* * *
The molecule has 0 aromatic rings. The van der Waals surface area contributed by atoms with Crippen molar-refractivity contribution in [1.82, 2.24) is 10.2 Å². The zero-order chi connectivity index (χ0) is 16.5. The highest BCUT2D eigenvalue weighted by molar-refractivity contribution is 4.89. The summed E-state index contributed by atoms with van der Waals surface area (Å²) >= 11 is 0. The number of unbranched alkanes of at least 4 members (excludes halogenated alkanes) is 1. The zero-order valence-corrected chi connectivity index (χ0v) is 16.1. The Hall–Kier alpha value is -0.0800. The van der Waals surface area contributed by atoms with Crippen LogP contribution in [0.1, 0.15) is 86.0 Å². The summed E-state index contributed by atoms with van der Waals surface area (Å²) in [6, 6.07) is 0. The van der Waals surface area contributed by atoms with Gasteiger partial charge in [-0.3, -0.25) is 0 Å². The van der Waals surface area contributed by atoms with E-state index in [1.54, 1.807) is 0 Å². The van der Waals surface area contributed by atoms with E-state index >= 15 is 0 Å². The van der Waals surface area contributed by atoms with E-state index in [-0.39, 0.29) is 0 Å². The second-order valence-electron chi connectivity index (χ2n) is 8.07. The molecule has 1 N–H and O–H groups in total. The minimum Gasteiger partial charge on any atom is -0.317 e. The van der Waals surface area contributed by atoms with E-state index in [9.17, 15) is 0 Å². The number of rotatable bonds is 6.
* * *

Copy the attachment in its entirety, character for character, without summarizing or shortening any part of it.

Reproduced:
The molecule has 0 aromatic rings. The van der Waals surface area contributed by atoms with Crippen molar-refractivity contribution in [1.82, 2.24) is 10.2 Å². The zero-order chi connectivity index (χ0) is 16.5. The highest BCUT2D eigenvalue weighted by molar-refractivity contribution is 4.89. The summed E-state index contributed by atoms with van der Waals surface area (Å²) >= 11 is 0. The number of unbranched alkanes of at least 4 members (excludes halogenated alkanes) is 1. The zero-order valence-corrected chi connectivity index (χ0v) is 16.1. The Hall–Kier alpha value is -0.0800. The van der Waals surface area contributed by atoms with Crippen LogP contribution in [0.1, 0.15) is 86.0 Å². The summed E-state index contributed by atoms with van der Waals surface area (Å²) in [6, 6.07) is 0. The van der Waals surface area contributed by atoms with Gasteiger partial charge in [-0.3, -0.25) is 0 Å². The van der Waals surface area contributed by atoms with E-state index in [1.54, 1.807) is 0 Å². The van der Waals surface area contributed by atoms with E-state index >= 15 is 0 Å². The van der Waals surface area contributed by atoms with E-state index in [-0.39, 0.29) is 0 Å². The second-order valence-electron chi connectivity index (χ2n) is 8.07. The molecule has 1 N–H and O–H groups in total. The minimum Gasteiger partial charge on any atom is -0.317 e. The van der Waals surface area contributed by atoms with E-state index in [9.17, 15) is 0 Å². The number of rotatable bonds is 6.